How Long Does A Nissan Leaf Battery Last?
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The Nissan Leaf is a great entry point for anyone looking to buy their first EV, however, while you look, you may wonder how long the Leaf’s battery will last.
So how long does the Nissan Leaf’s battery last? The Nissan Leaf’s battery life can depend on a lot of different factors, however, in general, a Nissan Leaf’s battery can be expected to last up to 10-15 years or anywhere from 100,000 to 300,000 miles depending on the model year you purchase.
Though electric cars are only just starting to gain widespread acceptance and use by the public, the Nissan Leaf has been alive and well since 2011.
Though I’m not the biggest fan of electric vehicles, I do understand the need for them and have started to accept them more as an easy, economical option for my morning commutes.
The Nissan Leaf fits this niche perfectly, so if you think you might want to get an EV, the incredibly reliable Nissan Leaf is most likely the best place to start.
First Generation Nissan Leaf
The first generation Nissan Leaf was introduced in the 2011 model year. Being the first EV widely available in the US, the leaf was packed with innovative design choices and technology meant to make the Leaf as efficient as possible.
The first generation Nissan Leaf’s battery was quite small by today’s standards. It came with a 24 kWh battery that allowed for a maximum range of about 84 miles, depending on your own driving habits.
This made it perfect for short commutes to work or running errands throughout the day.
However, the problem with having such a small battery is that smaller batteries not only have shorter ranges but also tend to wear out a lot quicker than larger ones do.
As a general rule for all batteries, the more times you charge them, the more the battery’s capacity to hold energy decreases.
This can make a big difference when you constantly have to recharge the battery to cover long distances or cover short to medium distances daily.
Still, the original Nissan Leaf came with a 5-year, 60,000-mile warranty that would cover owners in the case of catastrophic battery failure, although battery failure rates were at less than 1% of models sold.
Because of the limited warranty and the poor lifespan of these small batteries, it is very unlikely that you will see a first generation Nissan Leaf with more than 100,000 miles on it that hasn’t had a significant decrease in range and performance.
Still, if you have the first generation Nissan Leaf, you can expect that the battery will survive past the warranty, generally about 10 years, and anywhere from 100,000 to 150,000 miles.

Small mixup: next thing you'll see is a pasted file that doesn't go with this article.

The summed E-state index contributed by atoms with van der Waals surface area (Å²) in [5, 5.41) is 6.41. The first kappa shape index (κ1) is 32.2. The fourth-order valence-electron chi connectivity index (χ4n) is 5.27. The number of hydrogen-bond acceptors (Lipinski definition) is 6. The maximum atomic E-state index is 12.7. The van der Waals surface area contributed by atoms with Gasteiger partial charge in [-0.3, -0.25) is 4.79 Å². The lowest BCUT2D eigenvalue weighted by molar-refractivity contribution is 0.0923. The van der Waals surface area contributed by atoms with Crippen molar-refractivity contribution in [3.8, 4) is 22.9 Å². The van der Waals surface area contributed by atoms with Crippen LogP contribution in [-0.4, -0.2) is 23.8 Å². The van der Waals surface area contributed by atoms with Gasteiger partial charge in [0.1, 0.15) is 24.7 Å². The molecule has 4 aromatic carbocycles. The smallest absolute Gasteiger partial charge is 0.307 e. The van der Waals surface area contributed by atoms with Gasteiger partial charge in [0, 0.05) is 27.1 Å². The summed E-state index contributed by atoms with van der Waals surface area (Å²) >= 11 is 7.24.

Second Generation Nissan Leaf
The second generation Nissan Leaf was released in the 2018 model year and it made huge improvements in the battery technology from the first generation Leaf.
The new Nissan Leaf comes with a much larger 40 kWh battery that increases the range to about 150 miles, meaning that you can now get a lot more use out of the new Leaf than you could with the old one, all while charging it much less frequently.
In the 2019 model year, they also released a new Leaf Plus model that has an even bigger 62 kWh battery that increases the driving range to an impressive 226 miles, which is nearly triple the range of the original first generation model.
With these new advancements in the battery technology, Nissan made huge improvements to the battery warranty as well.
Now the warranty of each battery is for 8 years and 100,000 miles, meaning that if the battery capacity shown on the dashboard drops below 8 of the 12 bars shown before that time, Nissan will fix or replace the battery for free.
This is a much better deal than the first warranty was and with all of the improvements in the battery technology of the second generation Nissan Leaf, you should expect that the battery will last much longer.
Generally speaking, you can expect the second generation Nissan Leaf battery to outlast the warranty as well. If you are planning on buying one, conservatively you should expect that the battery will work well anywhere between 10 and 15 years or 200,000 to 300,000 miles, which is a huge improvement over the first generation vehicle.
What Effects The Lifespan Of A Nissan Leaf’s Battery?
Though these numbers are what the average driver should expect from their Nissan Leaf’s battery, there are a few different factors that can affect how long the overall lifespan of the battery is.
Driving and charging habits have a huge effect on how long the battery will last. Essentially, the more you drive and charge your Leaf, the more the battery will lose capacity and range.
The climate you are driving in can also have a huge effect on the overall lifespan of the Leaf’s battery.
Constant high temperatures can quickly and easily degrade the battery over time, especially considering that Nissan doesn’t have any water cooling system to cool down the batteries while in use. This is something you should definitely be aware of if you live in a hot climate.
Though it is much better to drive your Nissan Leaf in colder climates, cold temperatures can also take their toll on the Leaf’s battery, causing the range capacity and range to decrease more quickly than normal.
- The lifespan of the Nissan Leaf’s battery largely depends on what model you have.
- The first generation Nissan Leaf’s battery can be expected to last up to 10 years and 100,000 miles.
- The second generation Nissan Leaf’s battery can be expected to last 10-15 years or 200,000 – 300,000 miles.
- Driving habits and climates can also play a big role in how long a Nissan Leaf’s battery lasts.